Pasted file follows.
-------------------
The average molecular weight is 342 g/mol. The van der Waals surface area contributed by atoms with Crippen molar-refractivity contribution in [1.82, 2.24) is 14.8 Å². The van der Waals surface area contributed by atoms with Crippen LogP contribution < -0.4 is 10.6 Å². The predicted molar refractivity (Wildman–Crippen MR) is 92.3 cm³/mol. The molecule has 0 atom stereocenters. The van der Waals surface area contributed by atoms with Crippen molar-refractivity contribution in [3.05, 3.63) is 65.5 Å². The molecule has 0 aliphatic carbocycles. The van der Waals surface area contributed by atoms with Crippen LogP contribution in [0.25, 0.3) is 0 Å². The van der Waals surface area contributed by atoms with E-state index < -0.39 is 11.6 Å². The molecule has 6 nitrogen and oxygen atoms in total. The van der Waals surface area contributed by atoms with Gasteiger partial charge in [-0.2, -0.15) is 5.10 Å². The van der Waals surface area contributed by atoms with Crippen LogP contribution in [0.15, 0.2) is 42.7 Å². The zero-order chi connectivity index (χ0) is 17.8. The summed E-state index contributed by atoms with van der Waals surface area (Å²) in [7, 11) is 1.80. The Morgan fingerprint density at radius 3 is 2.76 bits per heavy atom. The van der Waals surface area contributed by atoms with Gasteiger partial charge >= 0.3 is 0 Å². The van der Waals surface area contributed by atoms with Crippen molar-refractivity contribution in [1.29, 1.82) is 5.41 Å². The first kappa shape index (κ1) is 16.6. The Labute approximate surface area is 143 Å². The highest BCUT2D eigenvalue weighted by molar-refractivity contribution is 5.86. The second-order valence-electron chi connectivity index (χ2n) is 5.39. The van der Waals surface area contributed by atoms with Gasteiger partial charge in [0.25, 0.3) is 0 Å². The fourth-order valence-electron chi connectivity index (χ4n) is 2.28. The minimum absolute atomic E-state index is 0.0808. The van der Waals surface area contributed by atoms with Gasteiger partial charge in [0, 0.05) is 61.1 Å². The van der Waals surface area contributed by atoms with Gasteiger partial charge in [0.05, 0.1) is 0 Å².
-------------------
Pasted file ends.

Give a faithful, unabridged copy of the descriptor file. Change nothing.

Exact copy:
The average molecular weight is 342 g/mol. The van der Waals surface area contributed by atoms with Crippen molar-refractivity contribution in [1.82, 2.24) is 14.8 Å². The van der Waals surface area contributed by atoms with Crippen LogP contribution < -0.4 is 10.6 Å². The predicted molar refractivity (Wildman–Crippen MR) is 92.3 cm³/mol. The molecule has 0 atom stereocenters. The van der Waals surface area contributed by atoms with Crippen molar-refractivity contribution in [3.05, 3.63) is 65.5 Å². The molecule has 0 aliphatic carbocycles. The van der Waals surface area contributed by atoms with Crippen LogP contribution in [0.25, 0.3) is 0 Å². The van der Waals surface area contributed by atoms with E-state index < -0.39 is 11.6 Å². The molecule has 6 nitrogen and oxygen atoms in total. The van der Waals surface area contributed by atoms with Gasteiger partial charge in [-0.2, -0.15) is 5.10 Å². The van der Waals surface area contributed by atoms with Crippen LogP contribution in [0.15, 0.2) is 42.7 Å². The zero-order chi connectivity index (χ0) is 17.8. The summed E-state index contributed by atoms with van der Waals surface area (Å²) in [7, 11) is 1.80. The Morgan fingerprint density at radius 3 is 2.76 bits per heavy atom. The van der Waals surface area contributed by atoms with Gasteiger partial charge >= 0.3 is 0 Å². The van der Waals surface area contributed by atoms with Crippen molar-refractivity contribution in [1.29, 1.82) is 5.41 Å². The first kappa shape index (κ1) is 16.6. The Labute approximate surface area is 143 Å². The highest BCUT2D eigenvalue weighted by molar-refractivity contribution is 5.86. The second-order valence-electron chi connectivity index (χ2n) is 5.39. The van der Waals surface area contributed by atoms with Gasteiger partial charge in [0.25, 0.3) is 0 Å². The fourth-order valence-electron chi connectivity index (χ4n) is 2.28. The minimum absolute atomic E-state index is 0.0808. The van der Waals surface area contributed by atoms with Gasteiger partial charge in [0, 0.05) is 61.1 Å². The van der Waals surface area contributed by atoms with Gasteiger partial charge in [0.05, 0.1) is 0 Å².